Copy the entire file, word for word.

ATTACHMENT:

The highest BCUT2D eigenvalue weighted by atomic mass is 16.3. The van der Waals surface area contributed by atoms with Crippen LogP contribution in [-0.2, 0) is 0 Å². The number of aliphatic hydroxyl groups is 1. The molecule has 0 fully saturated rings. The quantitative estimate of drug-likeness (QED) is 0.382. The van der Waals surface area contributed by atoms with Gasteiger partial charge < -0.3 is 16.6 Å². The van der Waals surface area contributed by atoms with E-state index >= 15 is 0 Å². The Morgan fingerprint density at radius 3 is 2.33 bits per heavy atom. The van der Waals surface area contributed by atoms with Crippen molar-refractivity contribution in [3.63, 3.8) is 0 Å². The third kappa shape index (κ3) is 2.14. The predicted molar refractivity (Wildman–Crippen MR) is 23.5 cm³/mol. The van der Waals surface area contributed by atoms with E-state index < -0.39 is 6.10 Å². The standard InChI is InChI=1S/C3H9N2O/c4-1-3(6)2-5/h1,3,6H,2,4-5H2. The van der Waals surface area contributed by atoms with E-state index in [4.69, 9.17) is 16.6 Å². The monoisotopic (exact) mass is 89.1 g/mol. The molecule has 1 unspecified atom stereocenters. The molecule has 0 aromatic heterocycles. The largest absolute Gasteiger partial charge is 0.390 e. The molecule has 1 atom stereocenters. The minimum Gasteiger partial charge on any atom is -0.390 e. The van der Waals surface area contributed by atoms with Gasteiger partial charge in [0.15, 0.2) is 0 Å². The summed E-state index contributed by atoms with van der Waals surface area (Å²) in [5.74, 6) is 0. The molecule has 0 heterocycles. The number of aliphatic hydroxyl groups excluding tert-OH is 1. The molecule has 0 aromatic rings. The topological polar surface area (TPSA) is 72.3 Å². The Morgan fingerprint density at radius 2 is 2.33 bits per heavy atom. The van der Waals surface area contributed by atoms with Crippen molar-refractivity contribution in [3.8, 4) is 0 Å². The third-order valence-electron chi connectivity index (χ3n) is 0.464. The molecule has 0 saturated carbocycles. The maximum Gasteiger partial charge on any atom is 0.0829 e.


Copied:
The highest BCUT2D eigenvalue weighted by atomic mass is 16.3. The van der Waals surface area contributed by atoms with Crippen LogP contribution in [-0.2, 0) is 0 Å². The number of aliphatic hydroxyl groups is 1. The molecule has 0 fully saturated rings. The quantitative estimate of drug-likeness (QED) is 0.382. The van der Waals surface area contributed by atoms with Gasteiger partial charge < -0.3 is 16.6 Å². The van der Waals surface area contributed by atoms with E-state index >= 15 is 0 Å². The Morgan fingerprint density at radius 3 is 2.33 bits per heavy atom. The van der Waals surface area contributed by atoms with Crippen molar-refractivity contribution in [3.63, 3.8) is 0 Å². The third kappa shape index (κ3) is 2.14. The predicted molar refractivity (Wildman–Crippen MR) is 23.5 cm³/mol. The van der Waals surface area contributed by atoms with E-state index < -0.39 is 6.10 Å². The standard InChI is InChI=1S/C3H9N2O/c4-1-3(6)2-5/h1,3,6H,2,4-5H2. The van der Waals surface area contributed by atoms with E-state index in [4.69, 9.17) is 16.6 Å². The monoisotopic (exact) mass is 89.1 g/mol. The molecule has 1 unspecified atom stereocenters. The molecule has 0 aromatic heterocycles. The largest absolute Gasteiger partial charge is 0.390 e. The molecule has 1 atom stereocenters. The minimum Gasteiger partial charge on any atom is -0.390 e. The van der Waals surface area contributed by atoms with Gasteiger partial charge in [0.15, 0.2) is 0 Å². The summed E-state index contributed by atoms with van der Waals surface area (Å²) in [5.74, 6) is 0. The molecule has 0 heterocycles. The number of aliphatic hydroxyl groups excluding tert-OH is 1. The molecule has 0 aromatic rings. The topological polar surface area (TPSA) is 72.3 Å². The Morgan fingerprint density at radius 2 is 2.33 bits per heavy atom. The van der Waals surface area contributed by atoms with Crippen molar-refractivity contribution in [3.8, 4) is 0 Å². The third-order valence-electron chi connectivity index (χ3n) is 0.464. The molecule has 0 saturated carbocycles. The maximum Gasteiger partial charge on any atom is 0.0829 e.